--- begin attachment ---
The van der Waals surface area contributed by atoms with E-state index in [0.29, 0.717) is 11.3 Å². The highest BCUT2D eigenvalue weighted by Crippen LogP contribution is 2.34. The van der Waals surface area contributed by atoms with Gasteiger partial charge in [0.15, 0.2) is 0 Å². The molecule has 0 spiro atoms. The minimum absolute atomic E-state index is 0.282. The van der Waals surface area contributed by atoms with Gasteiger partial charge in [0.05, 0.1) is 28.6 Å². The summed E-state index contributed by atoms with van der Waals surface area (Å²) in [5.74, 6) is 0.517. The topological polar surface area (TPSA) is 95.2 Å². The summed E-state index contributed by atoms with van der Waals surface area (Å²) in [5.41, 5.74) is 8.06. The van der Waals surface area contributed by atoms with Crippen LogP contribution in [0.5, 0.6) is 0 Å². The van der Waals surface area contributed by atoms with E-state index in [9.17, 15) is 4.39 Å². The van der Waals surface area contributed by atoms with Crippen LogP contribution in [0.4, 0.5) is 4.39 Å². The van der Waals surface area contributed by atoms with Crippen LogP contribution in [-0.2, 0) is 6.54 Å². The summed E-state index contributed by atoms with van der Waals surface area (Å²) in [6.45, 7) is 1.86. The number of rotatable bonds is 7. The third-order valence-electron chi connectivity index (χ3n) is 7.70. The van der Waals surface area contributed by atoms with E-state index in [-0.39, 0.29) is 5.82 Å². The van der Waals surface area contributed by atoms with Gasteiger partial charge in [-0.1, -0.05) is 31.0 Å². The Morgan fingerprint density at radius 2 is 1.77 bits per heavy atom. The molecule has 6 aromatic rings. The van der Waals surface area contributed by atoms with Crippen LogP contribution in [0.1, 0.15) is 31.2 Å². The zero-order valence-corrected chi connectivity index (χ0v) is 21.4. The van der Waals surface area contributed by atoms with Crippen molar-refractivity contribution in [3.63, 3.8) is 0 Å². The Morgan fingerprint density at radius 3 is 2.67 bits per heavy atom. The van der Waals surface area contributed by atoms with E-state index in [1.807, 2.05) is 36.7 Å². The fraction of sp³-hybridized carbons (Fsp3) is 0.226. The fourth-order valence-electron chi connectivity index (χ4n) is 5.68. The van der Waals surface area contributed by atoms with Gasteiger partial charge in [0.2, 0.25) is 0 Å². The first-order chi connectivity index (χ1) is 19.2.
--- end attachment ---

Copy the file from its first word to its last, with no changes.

The van der Waals surface area contributed by atoms with E-state index in [0.29, 0.717) is 11.3 Å². The highest BCUT2D eigenvalue weighted by Crippen LogP contribution is 2.34. The van der Waals surface area contributed by atoms with Gasteiger partial charge in [0.15, 0.2) is 0 Å². The molecule has 0 spiro atoms. The minimum absolute atomic E-state index is 0.282. The van der Waals surface area contributed by atoms with Gasteiger partial charge in [0.05, 0.1) is 28.6 Å². The summed E-state index contributed by atoms with van der Waals surface area (Å²) in [5.74, 6) is 0.517. The topological polar surface area (TPSA) is 95.2 Å². The summed E-state index contributed by atoms with van der Waals surface area (Å²) in [5.41, 5.74) is 8.06. The van der Waals surface area contributed by atoms with Crippen LogP contribution in [0.5, 0.6) is 0 Å². The van der Waals surface area contributed by atoms with E-state index in [9.17, 15) is 4.39 Å². The van der Waals surface area contributed by atoms with Crippen LogP contribution in [0.4, 0.5) is 4.39 Å². The van der Waals surface area contributed by atoms with Crippen LogP contribution in [-0.2, 0) is 6.54 Å². The summed E-state index contributed by atoms with van der Waals surface area (Å²) in [6.45, 7) is 1.86. The number of rotatable bonds is 7. The third-order valence-electron chi connectivity index (χ3n) is 7.70. The van der Waals surface area contributed by atoms with E-state index in [-0.39, 0.29) is 5.82 Å². The van der Waals surface area contributed by atoms with Gasteiger partial charge in [-0.1, -0.05) is 31.0 Å². The Morgan fingerprint density at radius 2 is 1.77 bits per heavy atom. The molecule has 6 aromatic rings. The van der Waals surface area contributed by atoms with Crippen LogP contribution in [0.1, 0.15) is 31.2 Å². The zero-order valence-corrected chi connectivity index (χ0v) is 21.4. The van der Waals surface area contributed by atoms with Crippen molar-refractivity contribution in [3.63, 3.8) is 0 Å². The Morgan fingerprint density at radius 3 is 2.67 bits per heavy atom. The van der Waals surface area contributed by atoms with E-state index in [1.807, 2.05) is 36.7 Å². The fraction of sp³-hybridized carbons (Fsp3) is 0.226. The fourth-order valence-electron chi connectivity index (χ4n) is 5.68. The van der Waals surface area contributed by atoms with Gasteiger partial charge in [0.2, 0.25) is 0 Å². The first-order chi connectivity index (χ1) is 19.2.